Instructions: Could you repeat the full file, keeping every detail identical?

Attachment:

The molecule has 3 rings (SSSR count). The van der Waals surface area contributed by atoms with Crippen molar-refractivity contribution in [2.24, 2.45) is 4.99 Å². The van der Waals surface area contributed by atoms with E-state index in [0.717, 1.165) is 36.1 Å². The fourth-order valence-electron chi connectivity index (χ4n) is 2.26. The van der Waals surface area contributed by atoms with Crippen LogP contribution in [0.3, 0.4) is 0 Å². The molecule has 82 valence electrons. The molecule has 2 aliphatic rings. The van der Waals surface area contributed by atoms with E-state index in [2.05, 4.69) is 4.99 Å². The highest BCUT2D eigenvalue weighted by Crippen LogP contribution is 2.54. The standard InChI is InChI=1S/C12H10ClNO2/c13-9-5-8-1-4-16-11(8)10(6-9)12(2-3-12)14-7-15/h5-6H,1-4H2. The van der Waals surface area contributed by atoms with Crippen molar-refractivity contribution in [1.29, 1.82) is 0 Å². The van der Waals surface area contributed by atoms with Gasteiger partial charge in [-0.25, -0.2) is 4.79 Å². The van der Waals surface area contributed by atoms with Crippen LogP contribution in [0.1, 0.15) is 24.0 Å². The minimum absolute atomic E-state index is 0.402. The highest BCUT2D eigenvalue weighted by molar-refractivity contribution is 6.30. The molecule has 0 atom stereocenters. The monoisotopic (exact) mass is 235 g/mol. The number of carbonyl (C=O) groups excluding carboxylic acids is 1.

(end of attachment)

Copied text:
The molecule has 3 rings (SSSR count). The van der Waals surface area contributed by atoms with Crippen molar-refractivity contribution in [2.24, 2.45) is 4.99 Å². The van der Waals surface area contributed by atoms with E-state index in [0.717, 1.165) is 36.1 Å². The fourth-order valence-electron chi connectivity index (χ4n) is 2.26. The van der Waals surface area contributed by atoms with Crippen LogP contribution in [0.3, 0.4) is 0 Å². The molecule has 82 valence electrons. The molecule has 2 aliphatic rings. The van der Waals surface area contributed by atoms with E-state index in [2.05, 4.69) is 4.99 Å². The highest BCUT2D eigenvalue weighted by Crippen LogP contribution is 2.54. The standard InChI is InChI=1S/C12H10ClNO2/c13-9-5-8-1-4-16-11(8)10(6-9)12(2-3-12)14-7-15/h5-6H,1-4H2. The van der Waals surface area contributed by atoms with Crippen molar-refractivity contribution in [1.29, 1.82) is 0 Å². The van der Waals surface area contributed by atoms with Gasteiger partial charge in [-0.25, -0.2) is 4.79 Å². The van der Waals surface area contributed by atoms with Crippen LogP contribution in [0.1, 0.15) is 24.0 Å². The minimum absolute atomic E-state index is 0.402. The highest BCUT2D eigenvalue weighted by molar-refractivity contribution is 6.30. The molecule has 0 atom stereocenters. The monoisotopic (exact) mass is 235 g/mol. The number of carbonyl (C=O) groups excluding carboxylic acids is 1.